Lenten Vespers, Week 1

Sister Dorothy Maxwell, of the Sisters of Saint Dominic, Blauvelt, preaching at Lenten Vespers.
Sister Dorothy Maxwell, of the Sisters of Saint Dominic, Blauvelt, preaching at Lenten Vespers.

The First Reading For The First Sunday of Lent
Genesis 9:8-15

The first reading for today’s Liturgy is taken from the book of Genesis and informs us of the covenant made with Noah after he obeyed the directive to build an ark, making him and all on the boat with him the only survivors of a flood that covered the whole planet. God promised that never again would there be such a flood. The sign to be given for all ages to come would be a bow, which we all know as the rainbow that appears when the sun comes out after it rains.

What a wonderful way God uses to remind us of the everlasting promise that life will never be destroyed, but do we look for that rainbow when the sun reappears? If after today we remember that God has a reminder for us to keep that God-Noah Covenant whenever we see a rainbow, we are seeing our responsibility to continue to follow the God who saves.

Noah was told how to build this famous ark; taking his wife and three sons and their wives and a male and female of all kinds of birds and beasts. Noah did as he was commanded, and God told him that there were going to be forty days and nights of rain. Higher and higher above the earth rose the waters until all the highest mountains everywhere were submerged, and all creatures that stirred perished.

After many days, the water subsided, and the ark came to rest on the Mountain of Ararat. Noah sent out the birds to see if there was a place to land, and finally a dove returned with an olive branch in its beak. When he sent it off again and it did not return, he knew it was safe to return to the earth.

Aware of all we are learning of the vastness of the cosmos. We marvel at what is known and now we realize that the mystery of God’s indwelling presence will always be present. Theology and Science make coordinated efforts to help us bounce from belief to incredible wonder at all that exists and will exist.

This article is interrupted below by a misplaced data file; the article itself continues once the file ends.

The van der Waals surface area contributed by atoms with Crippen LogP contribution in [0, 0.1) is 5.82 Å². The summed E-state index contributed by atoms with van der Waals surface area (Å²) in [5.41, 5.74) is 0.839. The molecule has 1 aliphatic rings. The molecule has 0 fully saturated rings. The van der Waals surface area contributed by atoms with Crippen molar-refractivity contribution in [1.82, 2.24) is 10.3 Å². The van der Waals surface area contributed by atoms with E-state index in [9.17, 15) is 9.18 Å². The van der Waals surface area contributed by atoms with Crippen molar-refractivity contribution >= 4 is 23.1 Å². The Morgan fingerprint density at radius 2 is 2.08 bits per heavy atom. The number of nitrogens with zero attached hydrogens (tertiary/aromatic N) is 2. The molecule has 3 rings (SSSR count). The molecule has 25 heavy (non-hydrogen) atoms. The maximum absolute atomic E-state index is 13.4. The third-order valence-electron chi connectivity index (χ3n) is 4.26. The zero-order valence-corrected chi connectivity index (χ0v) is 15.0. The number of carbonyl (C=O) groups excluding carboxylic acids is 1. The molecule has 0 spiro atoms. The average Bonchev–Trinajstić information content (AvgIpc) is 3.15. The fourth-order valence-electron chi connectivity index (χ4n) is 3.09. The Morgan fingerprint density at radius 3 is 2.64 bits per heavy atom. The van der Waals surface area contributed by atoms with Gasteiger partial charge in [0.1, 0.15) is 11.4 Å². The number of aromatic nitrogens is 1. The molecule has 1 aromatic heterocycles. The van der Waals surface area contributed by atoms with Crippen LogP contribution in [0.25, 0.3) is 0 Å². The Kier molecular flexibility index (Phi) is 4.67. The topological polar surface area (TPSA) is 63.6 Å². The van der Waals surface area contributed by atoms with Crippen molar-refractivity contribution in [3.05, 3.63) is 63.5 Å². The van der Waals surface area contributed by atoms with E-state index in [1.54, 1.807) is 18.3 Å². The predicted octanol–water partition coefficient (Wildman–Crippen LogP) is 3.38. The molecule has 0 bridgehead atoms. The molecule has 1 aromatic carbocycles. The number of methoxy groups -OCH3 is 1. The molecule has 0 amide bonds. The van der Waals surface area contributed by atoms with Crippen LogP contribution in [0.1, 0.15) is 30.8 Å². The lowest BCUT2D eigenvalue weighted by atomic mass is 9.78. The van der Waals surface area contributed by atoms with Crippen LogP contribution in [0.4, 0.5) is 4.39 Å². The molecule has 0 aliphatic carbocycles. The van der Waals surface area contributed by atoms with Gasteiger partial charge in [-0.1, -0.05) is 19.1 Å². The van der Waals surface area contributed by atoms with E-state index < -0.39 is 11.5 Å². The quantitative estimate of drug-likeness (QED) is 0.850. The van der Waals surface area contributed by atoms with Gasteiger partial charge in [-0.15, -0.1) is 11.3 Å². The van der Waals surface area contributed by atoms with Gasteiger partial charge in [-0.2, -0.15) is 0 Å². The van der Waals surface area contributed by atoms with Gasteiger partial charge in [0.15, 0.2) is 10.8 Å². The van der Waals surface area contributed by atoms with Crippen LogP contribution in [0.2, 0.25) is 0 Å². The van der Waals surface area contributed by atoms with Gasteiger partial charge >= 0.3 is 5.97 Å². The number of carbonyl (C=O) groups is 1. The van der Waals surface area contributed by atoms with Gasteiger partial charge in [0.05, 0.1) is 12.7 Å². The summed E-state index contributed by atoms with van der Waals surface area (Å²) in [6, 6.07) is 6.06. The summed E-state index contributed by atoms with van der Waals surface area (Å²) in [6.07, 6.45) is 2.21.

For years I have had a little piece of glass in my window which the sun’s rays break through making many mini rainbows on my walls. In this beautiful world God created, sunlight or white light is a mixture of all the rainbow colors. The different rainbow colors are essentially mixed together to result in white color. When light passes from one medium to another of a different density, as in from air to water, the light blends. This is known as refraction of light.

Now that we all know this, we too are mediums - people like Noah and Jesus and the many good people we know. The light of our faith that shines within us can refract the hidden Jesus in our world. The ever-present Jesus is hidden to even the most religious in the world at times, as the drone travels above us, broadcasting pictures of violence and destruction. We could conclude that the good in this world is all happening underground, but it is not. The good is seen if we use our vision with the eye of finding the good in ourselves and each other. Beautiful rainbows of hope can appear before our eyes, if we focus on the love and happiness in the world, rather than what we see in the daily news feeds.

Returning to prehistoric times and living without the conveniences we now have is not going to happen, but living in harmony with all that is created is our call. It had to be inconvenient for Noah, the wife, children, and the animals to be cooped up under the torrents of rain but look at the end result. The task of Lent may be to examine our lifestyle and discover what inconveniences we need to experience for the sake of the survival of all life.

We thank Pope Francis for Laudato Si and all those who educate and show us how to go forward in order to save our very selves. May we step up our efforts in this call for salvation this Lenten Season and be white light and mediums making rainbow connections.

Dorothy Maxwell, OP
Sister of Saint Dominic of Blauvelt

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